24. The system as in claim 3 including error handling capability in the decoder and re-encoder, wherein, if there is an error in said first video input format stream, said error handling capability will generate a syntactically correct error-free output from said re-encoder.

25. A method of transcoding a first input block-based motion compensated transform coding based video format stream, into a second block-based motion compensated transform coding based output video format stream comprising the steps of: handling said first video format stream in a decoder and identifying certain data in said first video format stream that could be used in the second video format stream; and using a re-encoder with help from a mapping module for producing an output video stream conforming to said second video format.

26. The method as in claim 25, wherein said certain identified data comprises motion vectors including macroblock type, motion compensation type, and transform coding type of a coding unit in said first video format, and wherein said mapping module is configured for mapping one or more of said certain identified data to corresponding semantic equivalents allowed by an output bit stream having a syntax of said second video format including arriving at a suitable set of motion compensation partitions in said second video format.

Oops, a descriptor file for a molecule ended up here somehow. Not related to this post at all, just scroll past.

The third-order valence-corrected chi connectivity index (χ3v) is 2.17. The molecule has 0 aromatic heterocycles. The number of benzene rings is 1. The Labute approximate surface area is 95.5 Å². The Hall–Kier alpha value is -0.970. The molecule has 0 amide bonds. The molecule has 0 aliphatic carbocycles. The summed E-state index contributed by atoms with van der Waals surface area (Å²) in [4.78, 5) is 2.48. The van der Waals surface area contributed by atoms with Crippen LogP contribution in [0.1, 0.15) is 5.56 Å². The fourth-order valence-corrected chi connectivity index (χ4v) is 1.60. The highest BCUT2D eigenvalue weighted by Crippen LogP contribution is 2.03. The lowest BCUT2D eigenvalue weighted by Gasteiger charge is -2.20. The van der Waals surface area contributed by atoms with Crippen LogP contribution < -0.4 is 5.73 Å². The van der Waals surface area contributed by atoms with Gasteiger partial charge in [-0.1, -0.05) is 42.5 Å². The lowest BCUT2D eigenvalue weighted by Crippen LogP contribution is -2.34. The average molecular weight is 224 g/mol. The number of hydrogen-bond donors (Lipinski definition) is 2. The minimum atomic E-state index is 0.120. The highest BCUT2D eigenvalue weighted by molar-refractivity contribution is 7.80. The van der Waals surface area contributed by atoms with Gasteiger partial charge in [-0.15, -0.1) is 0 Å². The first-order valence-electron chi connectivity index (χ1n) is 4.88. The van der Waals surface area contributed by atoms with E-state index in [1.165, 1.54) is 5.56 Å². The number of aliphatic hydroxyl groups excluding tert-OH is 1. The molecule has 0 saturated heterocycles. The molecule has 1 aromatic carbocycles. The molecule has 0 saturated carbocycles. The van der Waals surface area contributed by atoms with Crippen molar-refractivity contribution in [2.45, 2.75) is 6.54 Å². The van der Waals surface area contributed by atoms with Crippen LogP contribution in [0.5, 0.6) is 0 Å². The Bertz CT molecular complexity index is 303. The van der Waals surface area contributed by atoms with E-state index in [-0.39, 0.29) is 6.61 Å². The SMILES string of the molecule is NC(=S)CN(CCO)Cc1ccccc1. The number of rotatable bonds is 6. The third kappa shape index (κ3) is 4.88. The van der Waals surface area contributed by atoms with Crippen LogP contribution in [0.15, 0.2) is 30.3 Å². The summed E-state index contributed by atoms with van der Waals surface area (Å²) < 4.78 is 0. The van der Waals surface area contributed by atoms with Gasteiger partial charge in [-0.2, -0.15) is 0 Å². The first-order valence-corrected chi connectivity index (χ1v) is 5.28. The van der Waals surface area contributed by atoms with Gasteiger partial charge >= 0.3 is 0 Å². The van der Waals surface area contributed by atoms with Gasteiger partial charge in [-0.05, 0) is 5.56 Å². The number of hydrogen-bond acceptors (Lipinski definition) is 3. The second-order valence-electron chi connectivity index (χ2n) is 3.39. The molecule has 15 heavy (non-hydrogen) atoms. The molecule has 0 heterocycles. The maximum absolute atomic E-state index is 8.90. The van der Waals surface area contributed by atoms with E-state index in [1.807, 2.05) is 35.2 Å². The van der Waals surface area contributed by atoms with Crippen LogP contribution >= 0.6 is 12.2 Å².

27. The method as in claim 26, wherein said first video format is one of H.261/MPEG-1/H.263/MPEG-2/MPEG-4 and said second video format is H.264.

28. The method as in claim 26, wherein said first video format is one of H.261/H.263/MPEG-2/MPEG-4 and said second video format is H.264.

29. The method as in claim 26, wherein an additional processing stage is inserted in between said decoder and said re-encoder.

30. The method as in claim 25, including the step of MV refinement, wherein MV refinement partitions in implementation are selectively different from mapped syntactically allowed partitions.